Now You Are Seven

Happy Birthday, Cookie!

I am so very proud and privileged to be your auntie. You impress and amaze me every day with your bonkers stories, your boundless energy, your fearlessness, your infinite creativity, your inquisitivity, your talent for entertaining us all with your singing and dancing, and your limitless love for your little brother and friends and family, no matter how near or far they may be. You grow more beautiful by the minute.

I have written a special birthday card for you which is all about you and your amazingness. And I write you a letter like this one every year on your birthday but you don’t know that – you’ll get these letters when you’re 18, when you’re a grown-up, when things will make more sense to you. Here are the things that I want to tell you right now but can’t. I feel like I should explain me to you because, if I were you, I’d be feeling very confused. So here we go:

Thank you for being good when I’m feeling sad or panicked or angry or tired. Thank you for giving me cuddles when I have tears in my eyes, and for helping me to do things when my hands are too shaky, and for taking your brother to a different room to play quietly when I need a moment to calm myself down.

It’s not fair that you have to see me like this. Some days I am too sick to see you. When those days happen, my heart breaks because I miss you lots. You and your little brother are often the only human beings on the whole planet that I really want to see. You two always cheer me up in your own funny ways. It’s hard for me to be sad when you two are so full of happiness. It’s hard to justify wanting to die staying in bed all day when you two are so full of life.

I’m sorry that I can’t do all of the things that we want to do. I wish I could take you to the cinema but I might have a meltdown or hurt someone or hurt myself. I’d never hurt you, of course, but it’s still a better idea for us to watch movies at home instead of in a dark room with lots of strangers. I wish I could take you on holiday, but we can’t go too far away from home in case I get sick and need to hand you over to your granny or somebody else who can look after you better. I’m sorry that I got scared in Hamleys with you and I’m sorry that I needed to get us out of the aquarium very quickly that time. I’m sorry I can’t run around the park with you and I’m sorry I act a bit silly whenever we need to go to the shops. Remember it’s just that my head is poorly inside, everything else about me is like you.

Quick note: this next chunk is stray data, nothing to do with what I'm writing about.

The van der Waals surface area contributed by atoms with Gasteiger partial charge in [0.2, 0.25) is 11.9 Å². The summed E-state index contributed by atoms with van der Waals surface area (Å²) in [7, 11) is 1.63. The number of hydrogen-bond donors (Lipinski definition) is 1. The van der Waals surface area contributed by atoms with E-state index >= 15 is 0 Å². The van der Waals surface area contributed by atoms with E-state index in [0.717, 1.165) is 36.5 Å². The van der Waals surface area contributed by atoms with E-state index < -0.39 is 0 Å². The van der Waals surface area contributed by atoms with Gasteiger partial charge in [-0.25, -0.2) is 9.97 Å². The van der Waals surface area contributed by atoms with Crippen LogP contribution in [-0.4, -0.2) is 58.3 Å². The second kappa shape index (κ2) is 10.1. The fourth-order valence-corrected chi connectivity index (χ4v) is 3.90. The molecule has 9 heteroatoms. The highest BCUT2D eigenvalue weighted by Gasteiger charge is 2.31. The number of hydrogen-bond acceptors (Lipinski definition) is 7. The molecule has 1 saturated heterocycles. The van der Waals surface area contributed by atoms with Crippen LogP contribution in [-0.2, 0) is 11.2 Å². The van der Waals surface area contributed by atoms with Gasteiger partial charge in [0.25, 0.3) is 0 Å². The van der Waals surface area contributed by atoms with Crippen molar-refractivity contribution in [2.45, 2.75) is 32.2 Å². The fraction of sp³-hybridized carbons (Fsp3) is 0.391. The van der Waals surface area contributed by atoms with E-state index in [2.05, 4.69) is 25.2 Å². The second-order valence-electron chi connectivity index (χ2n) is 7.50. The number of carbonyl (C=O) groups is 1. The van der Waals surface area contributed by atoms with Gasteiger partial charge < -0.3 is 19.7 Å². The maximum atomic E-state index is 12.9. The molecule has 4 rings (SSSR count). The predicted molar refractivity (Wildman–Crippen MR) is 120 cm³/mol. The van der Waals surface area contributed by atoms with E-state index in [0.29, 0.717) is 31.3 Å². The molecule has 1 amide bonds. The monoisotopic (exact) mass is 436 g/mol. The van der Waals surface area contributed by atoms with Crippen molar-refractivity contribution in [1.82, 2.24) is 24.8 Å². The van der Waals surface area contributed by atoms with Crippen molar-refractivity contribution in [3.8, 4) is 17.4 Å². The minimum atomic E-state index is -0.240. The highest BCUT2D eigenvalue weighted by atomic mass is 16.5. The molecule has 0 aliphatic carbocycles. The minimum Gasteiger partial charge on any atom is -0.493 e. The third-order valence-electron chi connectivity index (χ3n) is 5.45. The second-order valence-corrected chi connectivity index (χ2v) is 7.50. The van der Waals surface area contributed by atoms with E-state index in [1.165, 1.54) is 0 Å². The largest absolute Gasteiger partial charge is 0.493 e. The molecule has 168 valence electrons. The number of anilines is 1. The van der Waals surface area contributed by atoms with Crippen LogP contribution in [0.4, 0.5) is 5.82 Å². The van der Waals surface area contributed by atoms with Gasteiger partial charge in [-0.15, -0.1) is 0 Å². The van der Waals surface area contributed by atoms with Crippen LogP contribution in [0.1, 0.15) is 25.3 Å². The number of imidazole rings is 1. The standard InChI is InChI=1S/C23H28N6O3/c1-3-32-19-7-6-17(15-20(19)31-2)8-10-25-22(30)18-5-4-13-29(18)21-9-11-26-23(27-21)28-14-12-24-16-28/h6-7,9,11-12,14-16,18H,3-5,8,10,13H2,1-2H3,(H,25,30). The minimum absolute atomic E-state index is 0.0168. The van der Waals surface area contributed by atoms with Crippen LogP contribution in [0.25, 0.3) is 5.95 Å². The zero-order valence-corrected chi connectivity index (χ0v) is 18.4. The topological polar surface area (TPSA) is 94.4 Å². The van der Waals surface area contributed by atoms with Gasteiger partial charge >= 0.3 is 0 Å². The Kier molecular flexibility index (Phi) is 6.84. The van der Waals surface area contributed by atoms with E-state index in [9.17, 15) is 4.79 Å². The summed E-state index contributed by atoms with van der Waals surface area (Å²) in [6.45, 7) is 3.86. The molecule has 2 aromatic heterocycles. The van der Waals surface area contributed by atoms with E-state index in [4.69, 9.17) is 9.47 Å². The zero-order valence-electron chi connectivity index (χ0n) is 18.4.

On this evening, seven years ago, I had laid out a lethal combination of tablets on my desk, in four neat rows in a particular pattern a magical sleeping medicine next to a bottle of vodka (which is a disgusting drink for grown-ups) and a glass of water. Everything was sorted and I was ready to have a big sleep.

You were due to be born on the 25th, a miracle Christmas baby. I knew that I had to go away before you arrived so that I’d never meet you and you’d never meet me, so that all I’d be to you was “the aunt that died before I was born”, just some random woman you’d seen in photographs that you had no memory of or attachment to. So I decided that I was going to sleep on December 7th. Lucky number 7. I was writing a letter to my dad (your amazing granddad) to tell him that I was going to go to sleep for a very long time when I got a call to tell me that your mummy was in labour (that little baby You was ready to come out).

I felt such a rush of love and excitement in my belly, my heart was beating so fast, and as I saw my smile in the mirror I realised that this was the first time I’d felt a good, positive feeling in months and months and months. I didn’t think that I could ever feel a good, positive feeling again.

I put my shoes and coat on to rush down to the hospital, the same hospital where I was born too. I swept the magical sleeping medicine off my desk, into a drawer. I took a swig of vodka (for courage, because I was frightened about staying awake and frightened that you might not like me) and put that in the drawer too. Then off I went to meet you, my gorgeous little munchkin. I was too excited to have my big sleep. When I saw you for the first time, all teeny and squidgy, I forgot about wanting to have my big sleep – for a little while after you arrived, I didn’t even feel tired.

Bubs, my life went bad when I was 7 and I haven’t been a happy person since then. You have a magnificent soul and are growing up to be an extraordinary young lady. That’s what people said about me when I was 7, too, but you don’t have to turn out like me. You are your own person. And so many people love you. I really, really, really hope that you’ll still be as happy as you are now when you are 17 or 77 or even 107, or maybe even 207!!

I don’t know how much I believe in fate and angels and all that, but you came here on this day seven years ago to save me. I’ve never been more certain of anything in my life. Other than, of course, the fact that I love you.

Do enjoy being 7, Cookie. It only lasts a year.
I LOVE YOU! More than all the jellyfish in the sea and witches in the sky ♡♡♡
xx Auntie L.

P.S. Your granddad B. told me in my dreams that he’s super proud of you, especially of your reading and writing and violin. And even though he’s having a big sleep in the sky, he’s always keeping an eye on you and sending you lots of kisses! ♡

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